Thursday, September 15, 2005

Home, Perfectly O.K., Home

Last night Sarah and I both woke up in the middle of the night wondering what the hell we were doing here. Austin is not our home (a lovely city, don't get me wrong, but not our city). For the past two days we've been in a state of constant "decision thrash", making choices, reversing them, revising them, and reverting back to our original choices - over, and over, and over. When you have no information to base your decisions on, there are no good decisions. When you have no information, each new little scrap of information radically reshapes your decision-making landscape. Choices which made sense an hour earlier are suddenly untenable. It's been two days of this. It's been exhausting.

So at three o'clock in the morning we had a conversation and essentially decided, "Screw it. We're sticking with what we've got." And a lot of things came together very quickly today. We've found a half-day program for the girls at the YWCA, a place where they can play with other kids and have a bit of structure (and Louise can learn some Spanish). We found an apartment. It's nothing special, a completely generic two bedroom in one of those anonymous apartment complexes. But it's cheap, and the lease is monthly, and it's great. It's great to have a place, any place, to call "home". Even if it's really just "home for now".

In the afternoon we ate good Mexican food (and drank good margaritas) with friends. It was nice.

And I just found out that I might actually still have a job working remotely for my old company. The nice thing about the geek business is that it can be done pretty much anywhere. My employer is a small New Orleans software company, but they've managed to set up a virtual office with folks working from their various locations around the country.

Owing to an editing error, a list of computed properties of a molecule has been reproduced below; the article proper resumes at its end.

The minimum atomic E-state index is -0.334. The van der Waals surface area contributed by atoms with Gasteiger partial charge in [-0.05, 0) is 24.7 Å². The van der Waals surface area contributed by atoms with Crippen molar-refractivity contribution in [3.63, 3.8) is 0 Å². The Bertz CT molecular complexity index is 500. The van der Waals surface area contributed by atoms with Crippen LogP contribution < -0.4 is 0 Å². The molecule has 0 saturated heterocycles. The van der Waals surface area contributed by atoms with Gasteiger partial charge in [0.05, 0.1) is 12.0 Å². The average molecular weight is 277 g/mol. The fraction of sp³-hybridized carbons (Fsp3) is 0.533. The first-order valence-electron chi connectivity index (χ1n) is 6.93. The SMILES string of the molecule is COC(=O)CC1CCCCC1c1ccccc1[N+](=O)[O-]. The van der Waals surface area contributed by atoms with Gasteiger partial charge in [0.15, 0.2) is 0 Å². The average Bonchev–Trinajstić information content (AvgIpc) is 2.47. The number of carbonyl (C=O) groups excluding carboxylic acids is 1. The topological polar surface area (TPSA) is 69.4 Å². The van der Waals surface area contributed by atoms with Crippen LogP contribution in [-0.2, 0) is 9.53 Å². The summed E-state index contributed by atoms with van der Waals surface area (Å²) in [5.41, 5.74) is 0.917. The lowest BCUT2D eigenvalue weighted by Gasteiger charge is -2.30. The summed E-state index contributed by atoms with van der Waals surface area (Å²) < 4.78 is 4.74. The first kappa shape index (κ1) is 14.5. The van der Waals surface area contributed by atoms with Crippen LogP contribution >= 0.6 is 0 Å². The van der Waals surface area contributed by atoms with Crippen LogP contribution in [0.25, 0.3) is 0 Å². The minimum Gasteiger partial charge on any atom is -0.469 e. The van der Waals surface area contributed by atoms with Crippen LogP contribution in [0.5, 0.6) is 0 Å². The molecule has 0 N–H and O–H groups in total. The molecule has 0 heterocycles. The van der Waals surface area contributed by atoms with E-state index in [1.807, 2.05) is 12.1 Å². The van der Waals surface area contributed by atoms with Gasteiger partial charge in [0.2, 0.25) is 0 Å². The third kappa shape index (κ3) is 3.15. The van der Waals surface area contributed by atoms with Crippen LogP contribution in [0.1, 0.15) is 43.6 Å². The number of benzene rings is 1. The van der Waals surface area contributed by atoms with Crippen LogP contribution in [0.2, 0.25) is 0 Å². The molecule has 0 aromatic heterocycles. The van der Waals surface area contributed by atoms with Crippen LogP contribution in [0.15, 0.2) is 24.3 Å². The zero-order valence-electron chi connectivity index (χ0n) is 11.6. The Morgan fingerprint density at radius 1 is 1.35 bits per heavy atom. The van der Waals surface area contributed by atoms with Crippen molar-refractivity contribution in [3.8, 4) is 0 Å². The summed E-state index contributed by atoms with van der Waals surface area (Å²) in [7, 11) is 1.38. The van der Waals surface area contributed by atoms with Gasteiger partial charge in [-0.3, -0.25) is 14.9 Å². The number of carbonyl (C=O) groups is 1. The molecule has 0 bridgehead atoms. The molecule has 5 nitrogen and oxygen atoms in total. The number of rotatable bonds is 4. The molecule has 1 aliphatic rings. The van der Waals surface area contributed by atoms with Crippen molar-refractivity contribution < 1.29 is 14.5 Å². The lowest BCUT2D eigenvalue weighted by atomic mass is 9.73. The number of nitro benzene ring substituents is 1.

As we were making plans to come to Austin I had a fear that I would fall in love with it, that I would fall out of love with New Orleans. Despite its reputation as the "Big Easy", New Orleans is actually a hard place to make a life, and it just got a lot harder. I was afraid that if I actually experienced life in a "functional" city where things are clean and the schools work I might not want to go back. The opposite has happened. I miss my home more than ever.

We want to return to New Orleans as soon as it's a viable place for us to live. But that may be a while, and we need to be somewhere in the meantime. Today we made a lot of progress. It's been good.


  1. Congratulations on finding an apartment and some rhythm to life. I hope every day gets just a bit more "normal" for you and your family.

  2. I know how you feel about being afraid that you might fall out of love with New Orleans. At 18, I thought of New Orleans as a tease. I wanted to break it off so I ran to college in Philadelphia without hesitation... until the night before when I cried to my mother and said, "I could go to Tulane. I could!"

    I've lived in a million places since then and while they all (on the whole) function better than New Orleans, NOTHING matches the feel of home better than New Orleans. New York City/ Brooklyn may have it "all." But they don't have the fish market in Bucktown, Bayou Saint John, sunsets over Lake Pontchartrain, Rue de la Course and PJ's, Hansen's SnoBalls and most of all - they don't have the people.

    Enjoy your time in Austin and hopefully NOLA will be up and running sooner than we think.

  3. Anonymous10:50 AM

    very encouraging that everything is coming together and it's particularly cool that your job is still viable and, even, virtual.

  4. Ms. NOLA has it exactly so. The whole time we lived there, the only way we could accurately think to describe it to friends and family was that New Orleans was the world's largest small town.